2001 The European Court of Justice issued a conservative interpretation of the 1997 Protocol on Animal Protection in the Jippes case, stating that the law did not create new protections for animals but only codified existing ones.[25]
2003 The revised European Convention for the Protection of Animals during International Transport, establishing more detailed ethical standards for livestock transportation in Europe than the original 1968 convention, was adopted by the Council of Europe.[45][46]:60–61
2006 Veal crates became illegal in the EU.[25]
2008 Spain passed a non-legislative measure to grant non-human primates the right to life, liberty, and freedom from use in experiments. However, this required further action by the government to become formal law, which was not taken.[25]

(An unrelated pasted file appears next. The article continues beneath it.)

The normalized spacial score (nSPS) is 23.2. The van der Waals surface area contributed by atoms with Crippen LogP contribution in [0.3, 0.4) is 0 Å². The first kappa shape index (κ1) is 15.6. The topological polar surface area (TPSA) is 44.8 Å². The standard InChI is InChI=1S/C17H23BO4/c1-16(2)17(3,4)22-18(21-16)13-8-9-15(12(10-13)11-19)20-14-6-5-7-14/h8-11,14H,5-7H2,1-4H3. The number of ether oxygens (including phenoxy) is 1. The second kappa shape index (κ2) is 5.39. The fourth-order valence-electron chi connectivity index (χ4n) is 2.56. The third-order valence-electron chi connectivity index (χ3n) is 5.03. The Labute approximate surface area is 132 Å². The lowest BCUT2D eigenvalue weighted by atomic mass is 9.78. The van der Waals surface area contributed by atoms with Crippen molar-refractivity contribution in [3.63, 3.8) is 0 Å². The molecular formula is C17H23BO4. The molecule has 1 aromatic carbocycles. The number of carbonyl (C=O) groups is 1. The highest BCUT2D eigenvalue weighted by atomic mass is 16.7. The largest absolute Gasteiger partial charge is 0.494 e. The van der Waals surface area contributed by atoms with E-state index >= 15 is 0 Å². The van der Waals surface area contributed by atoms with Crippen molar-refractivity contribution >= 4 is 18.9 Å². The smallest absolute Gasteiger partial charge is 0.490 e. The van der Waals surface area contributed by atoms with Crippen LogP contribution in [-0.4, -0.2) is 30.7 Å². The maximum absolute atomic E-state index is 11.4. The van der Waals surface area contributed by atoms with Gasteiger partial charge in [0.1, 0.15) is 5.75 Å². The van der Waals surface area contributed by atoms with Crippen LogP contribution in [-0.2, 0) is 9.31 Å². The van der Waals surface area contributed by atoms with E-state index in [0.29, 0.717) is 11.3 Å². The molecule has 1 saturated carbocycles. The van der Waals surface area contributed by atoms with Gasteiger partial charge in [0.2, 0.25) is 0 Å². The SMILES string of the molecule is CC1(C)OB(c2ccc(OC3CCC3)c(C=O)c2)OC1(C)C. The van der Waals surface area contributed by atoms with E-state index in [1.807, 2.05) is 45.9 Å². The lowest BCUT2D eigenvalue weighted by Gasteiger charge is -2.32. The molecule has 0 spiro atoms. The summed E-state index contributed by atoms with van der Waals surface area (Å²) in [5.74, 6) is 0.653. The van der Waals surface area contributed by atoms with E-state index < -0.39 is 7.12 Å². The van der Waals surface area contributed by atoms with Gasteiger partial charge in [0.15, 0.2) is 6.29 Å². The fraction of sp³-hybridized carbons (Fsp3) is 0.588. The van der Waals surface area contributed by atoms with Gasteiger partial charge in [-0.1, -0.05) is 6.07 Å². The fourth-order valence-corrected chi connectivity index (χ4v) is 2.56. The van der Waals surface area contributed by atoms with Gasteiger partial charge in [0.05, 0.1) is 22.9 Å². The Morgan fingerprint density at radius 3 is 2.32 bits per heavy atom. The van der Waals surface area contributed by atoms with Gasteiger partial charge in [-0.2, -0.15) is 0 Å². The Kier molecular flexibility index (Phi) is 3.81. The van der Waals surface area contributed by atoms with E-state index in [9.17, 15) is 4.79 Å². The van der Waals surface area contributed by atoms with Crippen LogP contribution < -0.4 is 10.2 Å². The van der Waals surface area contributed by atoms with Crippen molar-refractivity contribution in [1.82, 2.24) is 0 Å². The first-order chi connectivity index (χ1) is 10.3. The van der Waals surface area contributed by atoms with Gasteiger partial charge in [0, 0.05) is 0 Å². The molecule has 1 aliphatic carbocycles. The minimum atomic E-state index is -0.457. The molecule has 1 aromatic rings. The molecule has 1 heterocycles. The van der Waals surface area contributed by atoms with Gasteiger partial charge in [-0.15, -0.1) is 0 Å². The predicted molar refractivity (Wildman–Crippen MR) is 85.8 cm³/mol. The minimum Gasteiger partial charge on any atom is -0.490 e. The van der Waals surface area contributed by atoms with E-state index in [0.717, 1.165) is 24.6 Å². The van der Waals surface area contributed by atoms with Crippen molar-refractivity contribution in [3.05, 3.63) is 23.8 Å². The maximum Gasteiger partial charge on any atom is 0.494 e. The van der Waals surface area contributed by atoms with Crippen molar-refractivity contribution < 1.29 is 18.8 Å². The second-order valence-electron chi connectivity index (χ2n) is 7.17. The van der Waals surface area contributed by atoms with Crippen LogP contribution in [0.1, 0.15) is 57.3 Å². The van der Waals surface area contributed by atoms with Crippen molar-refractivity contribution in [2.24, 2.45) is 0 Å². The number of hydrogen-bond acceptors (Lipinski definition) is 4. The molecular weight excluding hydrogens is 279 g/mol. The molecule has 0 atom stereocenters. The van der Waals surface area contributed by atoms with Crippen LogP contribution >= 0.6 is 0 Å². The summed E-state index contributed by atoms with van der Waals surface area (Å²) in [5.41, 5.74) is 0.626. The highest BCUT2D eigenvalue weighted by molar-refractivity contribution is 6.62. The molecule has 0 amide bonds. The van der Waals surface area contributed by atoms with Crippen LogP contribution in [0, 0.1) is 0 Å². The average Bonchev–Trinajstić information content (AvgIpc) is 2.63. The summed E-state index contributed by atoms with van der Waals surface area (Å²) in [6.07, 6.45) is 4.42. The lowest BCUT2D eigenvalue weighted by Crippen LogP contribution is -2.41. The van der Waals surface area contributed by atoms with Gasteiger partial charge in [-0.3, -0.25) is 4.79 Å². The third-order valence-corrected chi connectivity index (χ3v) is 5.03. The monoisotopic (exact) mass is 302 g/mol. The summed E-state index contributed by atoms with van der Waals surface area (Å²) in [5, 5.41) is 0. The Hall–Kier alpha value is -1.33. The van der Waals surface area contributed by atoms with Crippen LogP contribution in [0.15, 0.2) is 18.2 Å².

2008 California passed a ballot measure requiring that a chicken "be able to extend its limbs fully and turn around freely". This has been described as a ban on battery cages, but battery cages giving 116 square inches per hen were allowed under the law.[65][66]
2009 In 2009, Bolivia became the first country to ban all animal use in circuses.[67]
2009 After a similar 1991 ban in the Canary Islands, the Catalan Parliament adopted a ban on bullfighting in Catalonia in December 2009, effective January 2012. However, it was overturned by the Spanish Constitutional Court in October 2016.[68]
2010 Gary Yourofsky's YouTube lecture on veganism and factory farming entitled "Best Speech You Will Ever Hear" was translated into Hebrew, and went viral in Israel. The speech helped drive a surge in Israeli interest in veganism and animal rights.[69][70]